Policy brief shows support for antibiotic development incentives
Interviews with policymakers and antimicrobial resistance (AMR) experts from 13 countries indicate broad support for financial incentives to boost antibiotic development, despite uncertainty over which incentives are appropriate and how much they'll cost, according to a policy brief released yesterday by the European Union Joint Action Antimicrobial Resistance and Healthcare-Associated Infections (EU-JAMRAI) and the Global AMR Research and Development Hub.
In the interviews, which were conducted to better understand perceptions of antibiotic development incentives and barriers to implementing them, 11 of 13 interviewees expressed high-level, general support for incentive programs. But before selecting a type of incentive, they said they prefer to wait for evidence from the three countries—United Kingdom, Germany, and Sweden—currently testing "pull incentives" models that aim to increase revenues for antibiotics while also ensuring access to them.
Experts from 9 of the 10 European countries said they would prefer a common, European or multinational incentive that's independent of national drug pricing and reimbursement plans.
Policymakers were also clear that incentives should apply only to antibiotics that meet public health needs, and that the public heath value must be demonstrated in clinical trials that test those antibiotics against multidrug-resistant infections.
In addition, 12 of 13 interviewees indicated that shortages of existing antibiotics is a problem in their countries, and 8 of 13 said shortages have resulted in greater use of broad-spectrum antibiotics.
"The results of these interviews point to a clear need for specific, detailed incentives that national policymakers can assess, tailor, and implement," the policy brief said. "These incentives must be designed with the aim of ensuring national access to important antibiotics that meet public health need."
Jan 5 EU-JAMRAI and Global AMR R&D Hub policy brief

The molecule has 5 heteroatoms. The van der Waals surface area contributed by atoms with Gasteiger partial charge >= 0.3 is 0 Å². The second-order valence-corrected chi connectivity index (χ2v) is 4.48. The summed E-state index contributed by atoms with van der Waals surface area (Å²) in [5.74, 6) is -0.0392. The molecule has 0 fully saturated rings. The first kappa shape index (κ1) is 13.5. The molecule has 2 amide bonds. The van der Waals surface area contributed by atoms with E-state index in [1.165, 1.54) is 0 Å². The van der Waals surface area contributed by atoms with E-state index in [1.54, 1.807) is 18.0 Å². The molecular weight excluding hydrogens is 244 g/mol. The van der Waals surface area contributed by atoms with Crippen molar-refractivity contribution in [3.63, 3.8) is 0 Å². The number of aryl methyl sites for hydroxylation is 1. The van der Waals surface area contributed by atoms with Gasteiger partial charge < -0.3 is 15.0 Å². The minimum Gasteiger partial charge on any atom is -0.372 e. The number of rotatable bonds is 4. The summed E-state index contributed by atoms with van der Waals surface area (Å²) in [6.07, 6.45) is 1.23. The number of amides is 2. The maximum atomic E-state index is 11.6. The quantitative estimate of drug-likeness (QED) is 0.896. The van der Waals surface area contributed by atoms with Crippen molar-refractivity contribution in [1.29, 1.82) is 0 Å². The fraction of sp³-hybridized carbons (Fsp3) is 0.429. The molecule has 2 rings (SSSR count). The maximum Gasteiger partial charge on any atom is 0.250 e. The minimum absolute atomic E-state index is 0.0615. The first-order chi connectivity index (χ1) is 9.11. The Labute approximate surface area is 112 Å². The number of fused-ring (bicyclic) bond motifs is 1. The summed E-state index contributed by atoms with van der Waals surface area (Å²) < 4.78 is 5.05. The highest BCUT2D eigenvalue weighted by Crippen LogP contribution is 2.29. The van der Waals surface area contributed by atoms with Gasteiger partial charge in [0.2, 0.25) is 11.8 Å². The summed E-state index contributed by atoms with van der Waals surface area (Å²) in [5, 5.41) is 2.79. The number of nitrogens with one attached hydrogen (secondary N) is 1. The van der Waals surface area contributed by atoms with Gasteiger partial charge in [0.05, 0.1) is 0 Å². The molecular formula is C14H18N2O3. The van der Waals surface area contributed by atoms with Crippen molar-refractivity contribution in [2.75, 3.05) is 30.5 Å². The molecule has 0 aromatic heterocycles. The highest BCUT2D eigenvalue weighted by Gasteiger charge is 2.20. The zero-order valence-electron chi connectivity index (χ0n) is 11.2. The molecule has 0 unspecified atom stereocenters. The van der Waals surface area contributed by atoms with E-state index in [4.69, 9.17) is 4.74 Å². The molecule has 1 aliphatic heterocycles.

Cell-derived flu vaccines offer higher efficacy than egg-derived, data show
The cell-derived inactivated quadrivalent (four-strain) influenza vaccine (ccIIV4) was 7.6% more effective than its egg-derived counterpart (eIIV4) during the 2018-19 US flu season, according to a study published yesterday in Clinical Infectious Diseases.
The researchers used primary medical records and medical claims data to create a retrospective cohort consisting of 2,125,430 people who received ccIV4 and 8,000,903 people who received eIIV4. Patients were 4 years and older. Overall, 1.6% of ccIIV4 recipients had a flu-related medical encounter, compared with 2.4% of those who received eIIV4.
After stratifying the data for age and adjusting for sex, race, ethnicity, geographic region, vaccination week, and health status, the investigators determined that ccIIV4 was 7.6% more effective than eIIV4 overall (adjusted value, post hoc, 95% confidence interval [CI], 6.5% to 8.6%). They also found that ccIIV4 was 3.9% to 7.5% more effective than eIIV4 in every age-group except those 65 and older. In that group, ccIV4 relative vaccine effectiveness was -2.2% (95% CI, -5.4 to 0.9), but the researchers noted that the results were not statistically significant and that this group is already prone to declining immunity with age.
"The propagation of influenza vaccine viruses in mammalian cells rather than embryonated chicken eggs eliminates the opportunities for adaptive viral mutations to occur [owing to the egg environment] and maintains viral antigenicity, which supports the improved effectiveness of ccIIV4 observed in this study," the researchers write.
Jan 5 Clin Infect Dis study
Study finds adjuvanted flu vaccine helps lower nursing home outbreaks
US nursing homes that gave their residents the adjuvanted trivalent (three-strain) influenza vaccine (aTIV) versus the standard trivalent influenza vaccine (TIV) had a 17% reduction in suspected or lab-confirmed flu outbreaks, according to a separate study published yesterday in Clinical Infectious Diseases. When covariates were accounted for, this reduction increased to 21% and 22% for suspected or lab-confirmed flu outbreaks, respectively.
Adjuvants are substances added to vaccines to boost the immune response.
The researchers randomized nursing home vaccinations during the 2016-17 flu season, with 387 facilities receiving aTIV and 390 receiving TIV. From November through March, residents who received aTIVs had a 6% reduction in hospitalization due to any cause and a 20% reduction in hospitalization due to pneumonia or influenza compared with those who received TIVs.
Overall, nursing homes that received aTIVS reported 148 suspected or confirmed flu outbreaks, whereas 302 suspected or confirmed outbreaks occurred in nursing homes that received TIVs. (The study did not look at outbreak scope.)
The researchers also found that flu outbreaks occurred more in facilities with cognitive impairment and dementia wards as well as those who used contracted staffing.
Because the 2016-17 flu season had a low vaccine effectiveness (20%), the researchers write, "The adjuvanted (MF59) vaccine may achieve a more robust immunogenic response through induced cellular or heterologous immunity. This may explain the superiority of aTIV versus TIV when vaccine effectiveness is low."
Jan 5 Clin Infect Dis study